Anthony scored a game-high 28 points, with Terry Allen adding 19 before fouling out late in the second half. Unfortunately for Chris Mooney’s team this game followed a familiar theme for them, as they were able to remain close but could not make the plays needed to win a close game. Richmond has been involved in 11 games decided by five points or less this season, and they’re 3-8 in such contests.
What also hurt Richmond was the loss of big man Alonzo Nelson-Ododa, who left the game in the first half after taking a shot to the face. Nelson-Ododa didn’t return to the game after going to the locker room, and his absence did not help matters for a team that’s struggled in the rebounding department all season long.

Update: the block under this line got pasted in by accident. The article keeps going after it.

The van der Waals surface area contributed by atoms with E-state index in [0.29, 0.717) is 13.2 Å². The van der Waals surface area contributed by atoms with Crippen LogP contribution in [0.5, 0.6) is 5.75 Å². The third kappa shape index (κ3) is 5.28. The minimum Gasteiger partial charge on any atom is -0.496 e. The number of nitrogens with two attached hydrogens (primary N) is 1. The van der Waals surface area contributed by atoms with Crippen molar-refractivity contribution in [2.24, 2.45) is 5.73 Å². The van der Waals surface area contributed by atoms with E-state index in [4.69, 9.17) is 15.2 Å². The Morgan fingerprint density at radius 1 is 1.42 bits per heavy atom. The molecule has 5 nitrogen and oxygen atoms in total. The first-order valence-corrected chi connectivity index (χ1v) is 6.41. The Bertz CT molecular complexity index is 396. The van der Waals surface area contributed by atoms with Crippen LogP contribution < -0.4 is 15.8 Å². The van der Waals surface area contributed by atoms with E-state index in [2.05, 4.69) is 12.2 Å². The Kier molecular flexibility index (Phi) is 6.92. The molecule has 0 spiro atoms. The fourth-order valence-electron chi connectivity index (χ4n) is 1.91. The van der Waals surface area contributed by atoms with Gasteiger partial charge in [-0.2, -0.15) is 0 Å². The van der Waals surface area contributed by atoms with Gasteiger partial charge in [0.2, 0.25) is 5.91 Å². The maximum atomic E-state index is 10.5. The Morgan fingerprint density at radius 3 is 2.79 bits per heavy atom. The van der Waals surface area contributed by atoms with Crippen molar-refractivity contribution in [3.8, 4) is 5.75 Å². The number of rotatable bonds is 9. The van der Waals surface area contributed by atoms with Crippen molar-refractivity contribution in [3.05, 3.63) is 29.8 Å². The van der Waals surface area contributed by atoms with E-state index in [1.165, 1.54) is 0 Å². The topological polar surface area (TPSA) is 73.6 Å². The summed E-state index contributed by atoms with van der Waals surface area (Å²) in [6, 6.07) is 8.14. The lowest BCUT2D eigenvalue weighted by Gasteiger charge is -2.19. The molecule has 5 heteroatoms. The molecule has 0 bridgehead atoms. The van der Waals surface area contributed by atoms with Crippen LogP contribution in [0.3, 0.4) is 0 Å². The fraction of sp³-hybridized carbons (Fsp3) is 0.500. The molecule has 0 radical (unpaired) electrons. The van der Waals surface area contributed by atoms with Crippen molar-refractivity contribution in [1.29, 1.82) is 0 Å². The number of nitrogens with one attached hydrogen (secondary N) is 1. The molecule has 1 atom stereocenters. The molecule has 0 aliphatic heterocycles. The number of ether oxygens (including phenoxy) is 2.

Foul shooting and turnovers are areas that Rhode Island will have to clean up if they’re to make a run at winning the Atlantic 10, but with players such as Matthews and Martin they have the pieces needed to contend. A team many figured was a year away from contending before the season began, the future is now for Dan Hurley’s Rams.
Rhode Island upsets No. 21 Nebraska, 66-62, in overtime
SOUTH KINGSTOWN, R.I. — Rhode Island upset No. 21 Nebraska, 66-62, in overtime on Saturday night in front of a sold-out, on campus crowd at the Ryan Center in South Kingstown.
Jared Terrell began overtime with an open three from E.C. Matthews. A poor shooting night as a team from behind the arc (3-for-19) didn’t shake Terrell’s confidence to take a step-back baseline three on the next possession — following two Shavon Shields free throws — to give Rhode Island a two-possession lead at 59-55, marking the first time either team held a lead larger than two since 7:20 left in the second half.